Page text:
The days when South African companies could hope to escape the attention of cybercriminals are long gone. That became evident once again in February…
What is Africa’s biggest problem when it comes to money and banks? Easy: in many parts of the continent there are large portions of the populace that are unbanked. The solution for this came a few years ago with M-Pesa, a mobile money solution that catered for Kenya’s unbanked population.
Fast forward a few years later and all across the continent similar solutions are popping up. One that has caught my attention is Zoona, a Zambian-based startup hoping to take the country cashless. At its core the service is a mobile money solution for both consumers and businesses.
It’s hard to ignore a company that has raised up to US$5-million in funding in the last year, with a big chunk of that coming from the Omidyar Network.
“We raised a $4m Series A round which included US$3.2-million from Omidyar Network and Accion Frontier Investments plus US$800 000 of converted debt from Sarona Asset Management and founder cash investment,” says Mike Quinn, Zoona CEO.
The majority of transactions in Africa are mostly on a cash basis. For Zambia it is even more so, with over 80% of its adult income-earning populace unbanked. And another 50% are not connected to modern communication technology, this for Zoona made the business important for the community.
According to Quinn, the startup offers “a range of products to move money electronically targeting Zambian individuals and organisations that move money and don’t like waste”.
“We work closely with both the development sector and private sector to build the Zambian economy and extend access to financial services to everyone,” says Quinn.
The company operates with several “agents” across the country where people can transact. All transactions are done via mobile and users receive confirmations with reference numbers via text message.
“We list our agents on Kiva, and then people from around the world can crowdfund them,” says Quinn.
A big problem with cash transactions the company reckons, is that transacting in cash can grind an economy to a standstill and that needs to be avoided in not just Zambia but Africa.
Zoona’s business model is threefold. One is developing a proprietary integrated switching technology, two building a distribution network on the ground, and three adding on consumer financial transaction products and services. The startup makes its money by charging a fee.
Integrated Switching Technology
Zoona has developed its own proprietary technology that enables its organisational customers to transact with their unbanked and unconnected customers. This technology provides two sources of value to our organisational customers says the startup:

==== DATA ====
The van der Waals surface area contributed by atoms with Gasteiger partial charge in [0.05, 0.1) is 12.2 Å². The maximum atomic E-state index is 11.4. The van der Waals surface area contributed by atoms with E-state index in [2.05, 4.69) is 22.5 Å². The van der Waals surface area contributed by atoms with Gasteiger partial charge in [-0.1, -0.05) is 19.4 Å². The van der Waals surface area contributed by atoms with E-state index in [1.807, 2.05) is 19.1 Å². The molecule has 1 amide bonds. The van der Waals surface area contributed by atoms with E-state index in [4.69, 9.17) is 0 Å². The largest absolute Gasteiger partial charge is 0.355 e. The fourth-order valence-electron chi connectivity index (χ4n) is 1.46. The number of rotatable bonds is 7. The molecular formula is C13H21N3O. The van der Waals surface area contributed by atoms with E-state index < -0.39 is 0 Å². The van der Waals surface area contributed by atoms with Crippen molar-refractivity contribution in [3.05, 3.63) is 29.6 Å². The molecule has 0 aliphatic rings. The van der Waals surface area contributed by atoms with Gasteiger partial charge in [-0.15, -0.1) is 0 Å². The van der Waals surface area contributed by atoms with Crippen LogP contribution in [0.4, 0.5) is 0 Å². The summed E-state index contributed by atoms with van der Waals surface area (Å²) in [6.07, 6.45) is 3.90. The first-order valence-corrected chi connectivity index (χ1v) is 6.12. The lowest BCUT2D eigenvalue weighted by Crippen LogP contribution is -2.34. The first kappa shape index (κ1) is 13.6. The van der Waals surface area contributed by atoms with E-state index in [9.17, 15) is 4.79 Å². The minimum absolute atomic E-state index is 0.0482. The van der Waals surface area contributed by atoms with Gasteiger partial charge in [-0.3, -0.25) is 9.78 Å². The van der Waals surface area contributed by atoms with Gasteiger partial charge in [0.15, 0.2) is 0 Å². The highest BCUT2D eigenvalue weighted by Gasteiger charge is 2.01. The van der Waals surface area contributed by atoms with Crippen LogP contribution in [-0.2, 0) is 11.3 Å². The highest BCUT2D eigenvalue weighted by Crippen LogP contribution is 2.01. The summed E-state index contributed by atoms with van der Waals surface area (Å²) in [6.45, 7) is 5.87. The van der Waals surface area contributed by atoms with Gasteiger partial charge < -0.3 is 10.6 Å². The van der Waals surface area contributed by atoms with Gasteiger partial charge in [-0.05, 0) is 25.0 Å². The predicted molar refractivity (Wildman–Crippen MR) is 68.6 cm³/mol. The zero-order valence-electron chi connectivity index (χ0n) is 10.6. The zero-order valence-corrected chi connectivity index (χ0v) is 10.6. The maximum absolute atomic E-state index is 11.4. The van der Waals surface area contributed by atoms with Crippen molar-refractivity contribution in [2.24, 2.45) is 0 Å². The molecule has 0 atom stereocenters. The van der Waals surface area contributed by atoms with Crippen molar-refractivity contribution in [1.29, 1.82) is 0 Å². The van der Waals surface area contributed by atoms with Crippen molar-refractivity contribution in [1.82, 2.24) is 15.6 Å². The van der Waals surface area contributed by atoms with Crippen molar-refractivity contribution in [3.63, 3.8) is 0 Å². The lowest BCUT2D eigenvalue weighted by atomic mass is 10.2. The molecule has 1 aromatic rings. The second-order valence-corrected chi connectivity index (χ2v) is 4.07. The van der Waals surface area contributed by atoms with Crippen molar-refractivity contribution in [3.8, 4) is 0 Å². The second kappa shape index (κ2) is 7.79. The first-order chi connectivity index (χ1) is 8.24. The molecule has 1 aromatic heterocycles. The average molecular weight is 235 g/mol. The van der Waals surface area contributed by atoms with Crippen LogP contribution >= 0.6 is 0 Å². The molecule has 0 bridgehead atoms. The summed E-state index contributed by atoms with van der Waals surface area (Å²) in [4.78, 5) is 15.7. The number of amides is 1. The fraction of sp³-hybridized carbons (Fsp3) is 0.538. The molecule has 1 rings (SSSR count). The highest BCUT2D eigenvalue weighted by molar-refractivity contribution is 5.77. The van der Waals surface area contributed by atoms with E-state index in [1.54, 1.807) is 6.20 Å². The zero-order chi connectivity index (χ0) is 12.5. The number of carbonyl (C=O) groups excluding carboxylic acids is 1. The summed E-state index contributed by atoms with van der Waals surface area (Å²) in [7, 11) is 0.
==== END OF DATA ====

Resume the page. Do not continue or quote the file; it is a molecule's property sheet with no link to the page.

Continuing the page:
Electronic Payment Solutions: Organisations across all sectors of the economy are able to make and receive large volume but low value electronic payments so that they don’t have to handle cash. This saves them money, reduces their working capital, reduces their risk, and provides them with much greater control over their operations.
Customer Data: Data from every transaction is captured in our system so that organisations can learn who their customers are and track their behaviour. This is currently impossible for even the largest corporations in Africa where cash and paper transactions still rule.
Zoona currently has 150 “Agents” in 57 towns in Zambia that provide transaction services for primarily unbanked consumers. These agents process over 150 000 cash in/out transactions per month (valued at US$7-million) for consumers sending and receiving domestic money transfers, purchasing direct top-up airtime, and receiving international remittances from Mukuru (one of Zoona’s partners).
In addition to that Quinn says Zoona also has “150 ‘Zoona Distributors’ which make mobile payments to Zambian Breweries for beverages (CocaCola and beer products). Current payment value is over $3m per month and growing quickly”.
The startup’s current main corporate customer is Zambian Breweries, a Subsidiary of SABMiller and the supplier of both CocaCola and beer products in Zambia.
“We also have a partnership with Mukuru.com for international remittances. We are in discussions with other corporates but nothing signed yet as we are focused on providing an awesome customer experience for our current customers before we scale more broadly,” says Quinn.
Though Quinn says the company is currently focussed on growing its Zambian market, there are possibilities of moving to other African countries. The mobile money game is highly contested in Africa with heavy players like MPESA and Nigeria’s Paga. Many startups wanting to play in this space are also cropping up.